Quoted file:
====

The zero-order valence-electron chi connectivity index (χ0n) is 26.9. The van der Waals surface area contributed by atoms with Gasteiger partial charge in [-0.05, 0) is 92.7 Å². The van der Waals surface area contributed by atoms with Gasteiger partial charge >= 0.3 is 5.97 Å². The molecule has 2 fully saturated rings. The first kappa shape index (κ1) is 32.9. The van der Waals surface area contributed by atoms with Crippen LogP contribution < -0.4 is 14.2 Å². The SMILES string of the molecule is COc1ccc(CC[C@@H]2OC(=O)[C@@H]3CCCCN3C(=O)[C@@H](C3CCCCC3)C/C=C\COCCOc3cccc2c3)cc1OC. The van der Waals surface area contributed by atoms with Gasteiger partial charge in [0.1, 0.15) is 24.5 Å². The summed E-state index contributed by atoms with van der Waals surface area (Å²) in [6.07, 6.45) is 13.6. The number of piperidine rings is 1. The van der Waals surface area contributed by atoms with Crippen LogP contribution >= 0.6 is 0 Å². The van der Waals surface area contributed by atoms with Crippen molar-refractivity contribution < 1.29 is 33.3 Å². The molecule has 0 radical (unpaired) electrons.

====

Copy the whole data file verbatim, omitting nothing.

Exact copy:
The zero-order valence-electron chi connectivity index (χ0n) is 26.9. The van der Waals surface area contributed by atoms with Gasteiger partial charge in [-0.05, 0) is 92.7 Å². The van der Waals surface area contributed by atoms with Gasteiger partial charge >= 0.3 is 5.97 Å². The molecule has 2 fully saturated rings. The first kappa shape index (κ1) is 32.9. The van der Waals surface area contributed by atoms with Crippen LogP contribution < -0.4 is 14.2 Å². The SMILES string of the molecule is COc1ccc(CC[C@@H]2OC(=O)[C@@H]3CCCCN3C(=O)[C@@H](C3CCCCC3)C/C=C\COCCOc3cccc2c3)cc1OC. The van der Waals surface area contributed by atoms with Gasteiger partial charge in [0.1, 0.15) is 24.5 Å². The summed E-state index contributed by atoms with van der Waals surface area (Å²) in [6.07, 6.45) is 13.6. The number of piperidine rings is 1. The van der Waals surface area contributed by atoms with Crippen LogP contribution >= 0.6 is 0 Å². The van der Waals surface area contributed by atoms with Crippen molar-refractivity contribution < 1.29 is 33.3 Å². The molecule has 0 radical (unpaired) electrons.